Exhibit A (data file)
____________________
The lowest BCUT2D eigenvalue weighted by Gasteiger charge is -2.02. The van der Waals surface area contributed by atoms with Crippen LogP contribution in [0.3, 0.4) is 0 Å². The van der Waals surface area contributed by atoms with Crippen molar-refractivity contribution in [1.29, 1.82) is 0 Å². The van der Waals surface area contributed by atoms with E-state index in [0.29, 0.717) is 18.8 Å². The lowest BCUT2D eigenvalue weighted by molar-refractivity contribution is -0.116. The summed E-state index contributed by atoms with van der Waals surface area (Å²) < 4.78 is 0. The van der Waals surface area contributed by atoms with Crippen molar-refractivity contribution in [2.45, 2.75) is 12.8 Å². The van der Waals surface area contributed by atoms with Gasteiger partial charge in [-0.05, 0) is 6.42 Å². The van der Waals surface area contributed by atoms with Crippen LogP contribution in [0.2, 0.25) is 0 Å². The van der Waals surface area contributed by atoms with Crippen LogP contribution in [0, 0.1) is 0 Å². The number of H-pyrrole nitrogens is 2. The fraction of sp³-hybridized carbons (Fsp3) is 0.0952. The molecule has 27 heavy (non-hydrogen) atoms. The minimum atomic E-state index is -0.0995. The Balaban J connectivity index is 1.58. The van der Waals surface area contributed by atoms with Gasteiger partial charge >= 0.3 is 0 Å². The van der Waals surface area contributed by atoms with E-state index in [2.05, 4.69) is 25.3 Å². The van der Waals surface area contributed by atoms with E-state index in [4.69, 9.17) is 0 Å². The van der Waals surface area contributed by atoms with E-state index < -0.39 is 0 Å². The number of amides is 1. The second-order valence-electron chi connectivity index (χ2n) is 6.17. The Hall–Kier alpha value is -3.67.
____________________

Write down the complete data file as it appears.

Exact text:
The lowest BCUT2D eigenvalue weighted by Gasteiger charge is -2.02. The van der Waals surface area contributed by atoms with Crippen LogP contribution in [0.3, 0.4) is 0 Å². The van der Waals surface area contributed by atoms with Crippen molar-refractivity contribution in [1.29, 1.82) is 0 Å². The van der Waals surface area contributed by atoms with E-state index in [0.29, 0.717) is 18.8 Å². The lowest BCUT2D eigenvalue weighted by molar-refractivity contribution is -0.116. The summed E-state index contributed by atoms with van der Waals surface area (Å²) < 4.78 is 0. The van der Waals surface area contributed by atoms with Crippen molar-refractivity contribution in [2.45, 2.75) is 12.8 Å². The van der Waals surface area contributed by atoms with Gasteiger partial charge in [-0.05, 0) is 6.42 Å². The van der Waals surface area contributed by atoms with Crippen LogP contribution in [0.2, 0.25) is 0 Å². The van der Waals surface area contributed by atoms with Crippen LogP contribution in [0, 0.1) is 0 Å². The number of H-pyrrole nitrogens is 2. The fraction of sp³-hybridized carbons (Fsp3) is 0.0952. The molecule has 27 heavy (non-hydrogen) atoms. The minimum atomic E-state index is -0.0995. The Balaban J connectivity index is 1.58. The van der Waals surface area contributed by atoms with Gasteiger partial charge >= 0.3 is 0 Å². The van der Waals surface area contributed by atoms with E-state index in [2.05, 4.69) is 25.3 Å². The van der Waals surface area contributed by atoms with E-state index in [4.69, 9.17) is 0 Å². The van der Waals surface area contributed by atoms with E-state index < -0.39 is 0 Å². The number of amides is 1. The second-order valence-electron chi connectivity index (χ2n) is 6.17. The Hall–Kier alpha value is -3.67.